Wednesday, April 8, 2015

Seniority and My Wife

From Students Matter to Campbell Brown, reformsters have been working to erode teacher job security and end the use of seniority in furlough decisions. The current system, they say, is unfairly hurting great young teachers. I have some thoughts about gifted teachers at the beginning of their careers, because I'm married to one of them. This debate, for us, is intensely personal.

My wife and I teach in two different districts in Pennsylvania, and like all districts in Pennsylvania that don't mainly serve rich folks, our districts are caught in big financial vise. Now in budgeting season, both districts are looking (once again) at some serious cuts. But my wife and I are in different situations; I am at the top of my district's seniority list, and she is at the bottom of hers. She and two co-workers have already had The Meeting-- the one where an administrator tells you that your future with the district does not look good.

My wife is good. Really good. Before she landed this full-time job, she was the go-to sub for maternity leaves, the sub always requested by teachers at all levels. She has been hugely successful with her first graders-- creative, loving, gifted, inspiring, and hugely dedicated. I know this not just because I'm married to her, but because people who work with and around her tell me, often. She does all the things you hear about dedicated elementary teachers doing-- spending tons of money on supplies, working a sixth day in the classroom every weekend, going the extra mile to get her students the support they need. If there were ever a teacher who deserved to have a job, my wife is just such a person.

Co-workers have said many things to her in attempts to be supportive. One such comment is "If only we could just find three teachers who don't deserve to be here and just fire them instead."

We've talked about this. "How would that even work," is her response to Just Fire the Worst. She wondered who would make such a decision, and how. I allowed as how lots of reformsters like the idea of doing it based on teacher ratings, but of course in a K-6 school, some of those are based on test scores and some are based on the yet-to-be-fully-explained SLOs, with a helping of school performance ratings and VAM sauce. I've yet to meet anybody in my wife's position who thinks they'd be more secure under such a system of randomly assigned test-based student-dependent numbers.

My wife also notes that the stack-rank, fire-the-bottom-5% model is for lazy managers. "They don't ever have to try to raise anybody up. They just sit in their office and wait. And if they want to get rid of somebody, they can just refuse to help make them better." How would that help a school improve?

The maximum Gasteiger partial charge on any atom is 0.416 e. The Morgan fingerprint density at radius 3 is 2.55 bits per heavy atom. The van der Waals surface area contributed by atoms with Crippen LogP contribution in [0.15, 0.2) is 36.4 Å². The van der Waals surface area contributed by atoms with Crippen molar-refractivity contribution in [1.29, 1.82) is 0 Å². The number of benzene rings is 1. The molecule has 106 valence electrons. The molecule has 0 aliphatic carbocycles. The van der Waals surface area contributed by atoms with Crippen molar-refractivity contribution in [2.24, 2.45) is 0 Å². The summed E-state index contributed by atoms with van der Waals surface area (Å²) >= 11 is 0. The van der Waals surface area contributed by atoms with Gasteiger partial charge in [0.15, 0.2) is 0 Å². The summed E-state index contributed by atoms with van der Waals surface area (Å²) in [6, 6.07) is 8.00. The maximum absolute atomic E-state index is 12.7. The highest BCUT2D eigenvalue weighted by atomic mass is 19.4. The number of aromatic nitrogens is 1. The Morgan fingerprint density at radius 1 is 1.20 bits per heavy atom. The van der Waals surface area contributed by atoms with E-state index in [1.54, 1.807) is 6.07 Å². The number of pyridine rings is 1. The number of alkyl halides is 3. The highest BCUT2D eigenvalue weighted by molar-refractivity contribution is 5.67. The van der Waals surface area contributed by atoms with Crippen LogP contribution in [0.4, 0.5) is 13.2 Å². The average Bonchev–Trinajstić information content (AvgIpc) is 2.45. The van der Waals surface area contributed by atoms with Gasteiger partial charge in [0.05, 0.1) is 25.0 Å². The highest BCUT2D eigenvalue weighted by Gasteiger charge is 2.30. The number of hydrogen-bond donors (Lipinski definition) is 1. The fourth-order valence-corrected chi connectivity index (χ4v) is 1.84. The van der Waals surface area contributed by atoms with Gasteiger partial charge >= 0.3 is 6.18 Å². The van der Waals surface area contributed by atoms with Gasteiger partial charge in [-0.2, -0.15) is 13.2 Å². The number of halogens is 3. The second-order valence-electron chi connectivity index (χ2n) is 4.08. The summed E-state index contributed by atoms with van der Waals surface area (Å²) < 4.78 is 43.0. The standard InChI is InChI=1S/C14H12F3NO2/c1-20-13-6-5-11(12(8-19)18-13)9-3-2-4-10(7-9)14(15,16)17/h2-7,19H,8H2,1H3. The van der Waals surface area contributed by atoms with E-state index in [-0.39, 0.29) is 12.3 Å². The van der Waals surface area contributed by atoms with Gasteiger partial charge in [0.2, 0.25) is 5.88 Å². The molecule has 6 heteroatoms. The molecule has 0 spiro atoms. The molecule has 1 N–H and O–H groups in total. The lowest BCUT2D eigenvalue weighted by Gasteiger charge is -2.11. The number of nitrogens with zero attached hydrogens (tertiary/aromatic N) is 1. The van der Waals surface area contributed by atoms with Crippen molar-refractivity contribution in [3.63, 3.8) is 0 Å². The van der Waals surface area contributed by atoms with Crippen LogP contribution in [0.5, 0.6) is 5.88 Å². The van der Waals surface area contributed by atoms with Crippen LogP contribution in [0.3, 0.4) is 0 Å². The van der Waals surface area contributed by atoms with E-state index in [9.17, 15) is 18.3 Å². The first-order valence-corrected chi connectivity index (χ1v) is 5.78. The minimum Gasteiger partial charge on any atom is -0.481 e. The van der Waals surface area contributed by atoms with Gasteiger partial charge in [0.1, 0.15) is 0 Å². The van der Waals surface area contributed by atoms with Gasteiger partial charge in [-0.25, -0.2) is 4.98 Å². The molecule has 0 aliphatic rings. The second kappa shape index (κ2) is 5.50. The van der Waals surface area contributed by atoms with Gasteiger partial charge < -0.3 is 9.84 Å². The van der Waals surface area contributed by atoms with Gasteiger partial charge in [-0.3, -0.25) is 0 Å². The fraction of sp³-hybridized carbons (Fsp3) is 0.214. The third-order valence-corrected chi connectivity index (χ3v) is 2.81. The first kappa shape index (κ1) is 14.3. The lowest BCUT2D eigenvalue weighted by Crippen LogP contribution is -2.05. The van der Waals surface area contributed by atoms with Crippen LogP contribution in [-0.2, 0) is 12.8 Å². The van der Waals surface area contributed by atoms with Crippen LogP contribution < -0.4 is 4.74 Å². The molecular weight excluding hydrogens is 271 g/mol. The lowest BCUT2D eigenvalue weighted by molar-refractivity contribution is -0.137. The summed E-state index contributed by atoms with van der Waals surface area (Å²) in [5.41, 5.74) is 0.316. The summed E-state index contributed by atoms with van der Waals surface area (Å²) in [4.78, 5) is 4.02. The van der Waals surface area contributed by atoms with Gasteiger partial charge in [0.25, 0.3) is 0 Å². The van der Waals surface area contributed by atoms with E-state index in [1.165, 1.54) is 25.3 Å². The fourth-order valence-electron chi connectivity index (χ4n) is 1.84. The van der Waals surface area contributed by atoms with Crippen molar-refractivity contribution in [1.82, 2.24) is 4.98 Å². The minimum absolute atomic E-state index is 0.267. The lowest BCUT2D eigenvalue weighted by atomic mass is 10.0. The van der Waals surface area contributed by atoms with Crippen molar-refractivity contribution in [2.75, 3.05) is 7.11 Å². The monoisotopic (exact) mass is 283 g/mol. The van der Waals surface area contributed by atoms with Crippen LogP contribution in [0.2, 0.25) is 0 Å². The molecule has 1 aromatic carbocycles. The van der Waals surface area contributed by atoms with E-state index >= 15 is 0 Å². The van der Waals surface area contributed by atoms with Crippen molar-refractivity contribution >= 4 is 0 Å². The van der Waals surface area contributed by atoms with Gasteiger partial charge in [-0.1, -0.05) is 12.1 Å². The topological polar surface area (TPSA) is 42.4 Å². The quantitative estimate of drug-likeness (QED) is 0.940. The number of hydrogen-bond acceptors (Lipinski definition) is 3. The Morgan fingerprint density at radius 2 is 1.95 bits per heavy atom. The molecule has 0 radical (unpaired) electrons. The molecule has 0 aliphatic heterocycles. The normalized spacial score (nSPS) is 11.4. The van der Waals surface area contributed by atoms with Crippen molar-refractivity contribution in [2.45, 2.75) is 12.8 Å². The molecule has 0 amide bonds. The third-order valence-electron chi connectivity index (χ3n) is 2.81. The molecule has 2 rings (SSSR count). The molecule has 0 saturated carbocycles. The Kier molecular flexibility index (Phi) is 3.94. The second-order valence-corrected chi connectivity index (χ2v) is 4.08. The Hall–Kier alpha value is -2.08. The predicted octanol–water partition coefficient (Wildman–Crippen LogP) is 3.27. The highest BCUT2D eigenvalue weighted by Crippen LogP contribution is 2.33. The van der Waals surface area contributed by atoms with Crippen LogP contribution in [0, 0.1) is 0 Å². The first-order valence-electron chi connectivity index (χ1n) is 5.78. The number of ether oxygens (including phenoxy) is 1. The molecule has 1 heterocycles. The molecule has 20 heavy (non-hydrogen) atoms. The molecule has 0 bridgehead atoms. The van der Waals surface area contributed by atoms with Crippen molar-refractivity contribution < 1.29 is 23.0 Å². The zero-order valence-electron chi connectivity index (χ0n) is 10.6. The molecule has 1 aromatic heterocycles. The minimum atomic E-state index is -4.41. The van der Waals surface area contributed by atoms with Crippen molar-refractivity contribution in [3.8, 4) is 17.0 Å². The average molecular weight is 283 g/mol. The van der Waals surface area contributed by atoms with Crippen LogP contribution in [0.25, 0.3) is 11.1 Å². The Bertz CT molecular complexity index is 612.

And what about building morale. If you're competing with the teacher across the hall for a job, how do you justify lending them the great teaching idea you just came up with? My wife works at a great school, and one of the marks of its greatness is the collaboration and teamwork among the staff; how does that survive a Thunderdome fight for survival?

Morale always takes a hit from furloughs. Just the idea that they are now That School, where people can lose their job because bureaucrats and politicians can't manage finances, is depressing, stressful. My wife is living with uncertainty, sadness, strain (while still doing a kick-ass job). How would it affect a building if every budgetary crisis meant that every single teacher in the building had to live with that uncertainty?

Some PA legislators are once again trying to float anti-seniority laws that would let school districts under financial hardship handle layoffs based on teacher ratings. They would also, according to the Pittsburgh Post-Gazette, "permit school districts to furlough teachers based on the economic needs of the district."

This is exactly the sort of law that would conceivably save my wife's position. Ironically, it would probably end mine. For a district in economic hardship, the most attractive layoffs would be to axe the most expensive teachers. Under an "economic hardship" rule, my career would have ended a decade ago. So in state like Pennsylvania where the legislature has been systematically underfunding schools, either my wife or I are vulnerable to furlough.

I asked her what she thought about devoting herself to a career in which every step up the ladder of success would mean one step closer to being fired. She responded with some NSFW language (my wife is quite the sassmeister when she wants to be). And that's the thing about non-seniority rules. Under the current system. it's hard to get a lifelong teaching career launched and safely under way. Under anti-seniority systems, it's impossible. The world needs more teachers like my wife, and my wife is not a dope. How do you recruit and retain her by saying, "You can have a short-term job in teaching, but you will never have a career."

Look, nobody has to tell me that the way this is working sucks. Sucks with a giant suckness that could out-suck the suck of the biggest darkest suckingest black hole in the universe. But as much as this sucks, every alternative proposed by reformsters sucks even more. Pennsylvania schools should be properly funded. My wife should be in a classroom for the rest of her life, and all present and future students deserve to have a teacher of her caliber and dedication. That's the world we ought to be living in; destroying seniority gets us further away from that world, not closer.

Originally posted at View from the Cheap Seats

1 comment:

  1. Almost all great teachers were only somewhat great their first few years, and need some support and TLC. This reformery method disincentivizes helping young teachers--Why is this a desirable outcome? Maybe in reformery world good teaching is just a product of being willing to work, and therefore, there is little value is collaboration and support.